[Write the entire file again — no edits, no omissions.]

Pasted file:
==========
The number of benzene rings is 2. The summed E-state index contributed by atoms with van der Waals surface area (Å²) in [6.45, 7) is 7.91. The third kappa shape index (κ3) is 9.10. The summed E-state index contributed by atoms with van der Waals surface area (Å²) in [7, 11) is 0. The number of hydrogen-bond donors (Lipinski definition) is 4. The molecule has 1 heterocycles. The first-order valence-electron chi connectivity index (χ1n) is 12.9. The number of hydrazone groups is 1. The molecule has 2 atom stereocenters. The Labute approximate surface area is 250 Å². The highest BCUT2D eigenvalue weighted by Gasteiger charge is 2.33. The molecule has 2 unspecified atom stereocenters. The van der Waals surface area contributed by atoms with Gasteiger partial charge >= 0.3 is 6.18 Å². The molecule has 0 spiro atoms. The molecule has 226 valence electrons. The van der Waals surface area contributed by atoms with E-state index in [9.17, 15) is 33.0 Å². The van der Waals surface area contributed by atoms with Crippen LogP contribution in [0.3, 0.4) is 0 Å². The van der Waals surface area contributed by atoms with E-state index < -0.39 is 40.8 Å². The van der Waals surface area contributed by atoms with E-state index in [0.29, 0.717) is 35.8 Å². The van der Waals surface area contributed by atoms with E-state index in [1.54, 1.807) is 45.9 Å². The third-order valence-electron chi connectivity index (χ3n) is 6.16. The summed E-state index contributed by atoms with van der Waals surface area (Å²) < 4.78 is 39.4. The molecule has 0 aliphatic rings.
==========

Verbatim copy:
The number of benzene rings is 2. The summed E-state index contributed by atoms with van der Waals surface area (Å²) in [6.45, 7) is 7.91. The third kappa shape index (κ3) is 9.10. The summed E-state index contributed by atoms with van der Waals surface area (Å²) in [7, 11) is 0. The number of hydrogen-bond donors (Lipinski definition) is 4. The molecule has 1 heterocycles. The first-order valence-electron chi connectivity index (χ1n) is 12.9. The number of hydrazone groups is 1. The molecule has 2 atom stereocenters. The Labute approximate surface area is 250 Å². The highest BCUT2D eigenvalue weighted by Gasteiger charge is 2.33. The molecule has 2 unspecified atom stereocenters. The van der Waals surface area contributed by atoms with Gasteiger partial charge >= 0.3 is 6.18 Å². The molecule has 0 spiro atoms. The molecule has 226 valence electrons. The van der Waals surface area contributed by atoms with E-state index in [9.17, 15) is 33.0 Å². The van der Waals surface area contributed by atoms with Crippen LogP contribution in [0.3, 0.4) is 0 Å². The van der Waals surface area contributed by atoms with E-state index < -0.39 is 40.8 Å². The van der Waals surface area contributed by atoms with E-state index in [0.29, 0.717) is 35.8 Å². The van der Waals surface area contributed by atoms with E-state index in [1.54, 1.807) is 45.9 Å². The third-order valence-electron chi connectivity index (χ3n) is 6.16. The summed E-state index contributed by atoms with van der Waals surface area (Å²) < 4.78 is 39.4. The molecule has 0 aliphatic rings.